Overall workplace wellbeing measures have also remained much the same for the past two years. “Working Australians reported similar levels of overall workplace wellbeing to those reported in 2013, but significantly lower when compared with findings in 2012 and 2011,” the survey states.

One of the interesting findings of the survey notes that “… support from work colleagues (less than two in five Australians) and support from community groups or organisations (just over one in three Australians) were reported the least by Australians as helpful strategies for maintaining a healthy lifestyle.”

One way to combat stress may be to go home from work on time each day. Wednesday was Go Home On Time Day. “On any given day, 2.8 million Australians have little certainty around what time they will finish work …” says The Australia Institute.

“That’s the equivalent of one in four workers regularly having to juggle their other commitments, such as child care, social activities or important appointments, because of the unpredictability of their job.”

“Many Australians continue to struggle with the idea of saying no to last-minute meetings at the end of a working day, or turning their smartphone to silent when they get home, and numerous studies have shown that workers are more productive if they take scheduled breaks and annual leave,” says Dr Richard Denniss, The Australia Institute’s executive director.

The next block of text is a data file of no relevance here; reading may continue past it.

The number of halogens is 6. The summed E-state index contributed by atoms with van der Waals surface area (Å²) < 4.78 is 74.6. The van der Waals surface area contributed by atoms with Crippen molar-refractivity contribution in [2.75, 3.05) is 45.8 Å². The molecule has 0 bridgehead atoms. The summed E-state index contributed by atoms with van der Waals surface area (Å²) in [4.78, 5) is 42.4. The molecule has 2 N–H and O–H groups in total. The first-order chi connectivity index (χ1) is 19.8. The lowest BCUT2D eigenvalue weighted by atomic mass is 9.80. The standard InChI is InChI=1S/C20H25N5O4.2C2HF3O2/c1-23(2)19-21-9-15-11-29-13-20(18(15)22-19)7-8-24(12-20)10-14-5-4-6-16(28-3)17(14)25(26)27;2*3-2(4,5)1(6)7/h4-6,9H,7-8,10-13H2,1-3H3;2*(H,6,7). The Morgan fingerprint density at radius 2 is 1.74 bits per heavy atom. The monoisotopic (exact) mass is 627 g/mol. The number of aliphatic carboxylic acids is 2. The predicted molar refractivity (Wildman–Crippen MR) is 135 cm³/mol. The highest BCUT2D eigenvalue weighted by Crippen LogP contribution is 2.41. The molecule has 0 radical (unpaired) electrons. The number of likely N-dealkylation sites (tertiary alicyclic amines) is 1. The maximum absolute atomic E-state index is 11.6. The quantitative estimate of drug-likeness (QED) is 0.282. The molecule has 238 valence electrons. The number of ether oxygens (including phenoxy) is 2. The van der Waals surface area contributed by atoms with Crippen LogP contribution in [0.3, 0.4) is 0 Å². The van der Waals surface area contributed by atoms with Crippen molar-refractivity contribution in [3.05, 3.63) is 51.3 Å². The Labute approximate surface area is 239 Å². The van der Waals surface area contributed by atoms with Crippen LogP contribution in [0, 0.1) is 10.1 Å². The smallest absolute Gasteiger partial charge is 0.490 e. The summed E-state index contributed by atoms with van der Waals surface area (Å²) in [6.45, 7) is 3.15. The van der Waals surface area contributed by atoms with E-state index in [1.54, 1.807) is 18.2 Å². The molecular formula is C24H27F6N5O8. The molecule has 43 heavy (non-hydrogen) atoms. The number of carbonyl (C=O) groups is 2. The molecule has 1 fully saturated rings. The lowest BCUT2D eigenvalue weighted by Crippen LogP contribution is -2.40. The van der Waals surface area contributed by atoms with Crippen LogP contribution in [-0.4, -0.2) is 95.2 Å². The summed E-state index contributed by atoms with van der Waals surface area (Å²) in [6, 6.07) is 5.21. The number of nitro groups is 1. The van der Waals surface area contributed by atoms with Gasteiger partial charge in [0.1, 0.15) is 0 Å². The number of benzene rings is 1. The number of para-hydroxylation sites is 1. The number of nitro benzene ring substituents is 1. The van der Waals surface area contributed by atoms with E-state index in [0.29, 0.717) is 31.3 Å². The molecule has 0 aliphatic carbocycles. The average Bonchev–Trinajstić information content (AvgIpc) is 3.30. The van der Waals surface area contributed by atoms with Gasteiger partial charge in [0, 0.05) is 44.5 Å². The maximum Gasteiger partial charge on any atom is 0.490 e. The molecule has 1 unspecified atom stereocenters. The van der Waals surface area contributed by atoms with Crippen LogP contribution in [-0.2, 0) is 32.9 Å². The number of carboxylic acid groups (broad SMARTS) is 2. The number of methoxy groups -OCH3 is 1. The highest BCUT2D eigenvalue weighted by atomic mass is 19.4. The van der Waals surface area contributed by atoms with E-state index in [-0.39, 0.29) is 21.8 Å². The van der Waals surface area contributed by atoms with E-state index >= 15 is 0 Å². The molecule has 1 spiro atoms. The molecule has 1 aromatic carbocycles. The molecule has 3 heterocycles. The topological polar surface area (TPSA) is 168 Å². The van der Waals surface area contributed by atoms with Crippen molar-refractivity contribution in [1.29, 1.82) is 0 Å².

For more details, visit the APS survey and Go Home On Time Day

Published on 20 November 2014 in NSCA Safe-T-Bulletin

Half of European workers think work-related stress is common in their workplaces and many employers don’t know how to handle psychosocial risks, according to a recent opinion poll.

The poll conducted by the European Union’s Occupational Safety and Health Agency (EU-OSHA) found that 51 per cent of workers said work-related stress was common in their workplace and 40 per cent said stress was not handled well in their organisation.

On top of this, a significant proportion of employers find psychosocial risks difficult to manage. “Despite the increasing presence and costs of workplace stress, there is still significant misunderstanding and sensitivity around it – EU-OSHA’s ESENER survey found that over 40 per cent of employers consider psychosocial risks more difficult to manage than ‘traditional’ occupational safety and health risks,” Director of EU-OSHA, Dr Christa Sedlatschek said.

Ignoring workplace stress is not an option. “Workplaces cannot afford to ignore work-related stress, which increases absenteeism and lowers productivity. The forthcoming EU Strategic Framework on Health and Safety at work 2014-20 will underline that better protection of workers’ mental health is a key factor to prevent work-related diseases,” EU Commissioner for Employment, Social Affairs and Inclusion, László Andor said:

EU-OSHA has launched a two-year Europe-wide campaign: ‘Healthy Workplaces Manage Stress’.

For more details, visit the EU.

Published on 10 April 2014 in NSCA Safe-T-Bulletin.

06 Feb 2014

The destination matters

By There are no tags 0 comments

Where we start work each morning affects more than the bottom line.

When Yahoo called a halt to teleworking in a leaked memo to employees in 2013, slamming it as slow and detrimental to work quality and creativity, it created outrage and surprise among the corporate community.

Not only were workers reportedly fuming, but other companies were quick to register their disbelief, with Virgin entrepreneur Richard Branson blogging that the decision was a “backwards step in an age when remote working is easier and more effective than ever”.

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Published in National Safety magazine, August-September 2013.